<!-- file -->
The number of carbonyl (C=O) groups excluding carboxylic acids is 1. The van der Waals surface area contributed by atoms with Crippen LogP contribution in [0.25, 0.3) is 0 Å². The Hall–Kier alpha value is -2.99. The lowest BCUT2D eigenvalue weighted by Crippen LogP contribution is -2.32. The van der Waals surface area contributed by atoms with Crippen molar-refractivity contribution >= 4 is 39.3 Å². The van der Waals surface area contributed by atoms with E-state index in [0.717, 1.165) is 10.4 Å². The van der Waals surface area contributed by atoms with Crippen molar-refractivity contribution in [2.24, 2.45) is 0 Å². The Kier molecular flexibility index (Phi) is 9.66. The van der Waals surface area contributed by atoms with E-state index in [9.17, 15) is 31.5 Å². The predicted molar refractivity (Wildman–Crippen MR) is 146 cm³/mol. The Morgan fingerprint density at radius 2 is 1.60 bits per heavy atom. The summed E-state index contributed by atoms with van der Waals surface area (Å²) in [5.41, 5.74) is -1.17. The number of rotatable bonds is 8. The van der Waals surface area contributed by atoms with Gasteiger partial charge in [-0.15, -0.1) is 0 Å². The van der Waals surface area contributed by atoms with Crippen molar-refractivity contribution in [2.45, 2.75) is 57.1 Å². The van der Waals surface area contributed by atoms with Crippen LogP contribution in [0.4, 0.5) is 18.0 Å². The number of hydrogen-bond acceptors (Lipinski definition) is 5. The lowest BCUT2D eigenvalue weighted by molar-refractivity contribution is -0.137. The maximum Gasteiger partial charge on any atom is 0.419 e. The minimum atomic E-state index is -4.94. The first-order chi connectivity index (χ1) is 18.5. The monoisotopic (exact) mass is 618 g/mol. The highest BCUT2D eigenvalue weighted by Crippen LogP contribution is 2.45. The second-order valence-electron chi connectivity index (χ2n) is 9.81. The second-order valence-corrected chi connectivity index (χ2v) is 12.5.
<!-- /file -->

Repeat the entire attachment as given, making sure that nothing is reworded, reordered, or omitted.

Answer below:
The number of carbonyl (C=O) groups excluding carboxylic acids is 1. The van der Waals surface area contributed by atoms with Crippen LogP contribution in [0.25, 0.3) is 0 Å². The Hall–Kier alpha value is -2.99. The lowest BCUT2D eigenvalue weighted by Crippen LogP contribution is -2.32. The van der Waals surface area contributed by atoms with Crippen molar-refractivity contribution >= 4 is 39.3 Å². The van der Waals surface area contributed by atoms with E-state index in [0.717, 1.165) is 10.4 Å². The van der Waals surface area contributed by atoms with Crippen molar-refractivity contribution in [2.24, 2.45) is 0 Å². The Kier molecular flexibility index (Phi) is 9.66. The van der Waals surface area contributed by atoms with E-state index in [9.17, 15) is 31.5 Å². The predicted molar refractivity (Wildman–Crippen MR) is 146 cm³/mol. The Morgan fingerprint density at radius 2 is 1.60 bits per heavy atom. The summed E-state index contributed by atoms with van der Waals surface area (Å²) in [5.41, 5.74) is -1.17. The number of rotatable bonds is 8. The van der Waals surface area contributed by atoms with Gasteiger partial charge in [-0.15, -0.1) is 0 Å². The van der Waals surface area contributed by atoms with Crippen molar-refractivity contribution in [2.45, 2.75) is 57.1 Å². The van der Waals surface area contributed by atoms with Crippen LogP contribution in [0.4, 0.5) is 18.0 Å². The number of hydrogen-bond acceptors (Lipinski definition) is 5. The lowest BCUT2D eigenvalue weighted by molar-refractivity contribution is -0.137. The maximum Gasteiger partial charge on any atom is 0.419 e. The minimum atomic E-state index is -4.94. The first-order chi connectivity index (χ1) is 18.5. The monoisotopic (exact) mass is 618 g/mol. The highest BCUT2D eigenvalue weighted by Crippen LogP contribution is 2.45. The second-order valence-electron chi connectivity index (χ2n) is 9.81. The second-order valence-corrected chi connectivity index (χ2v) is 12.5.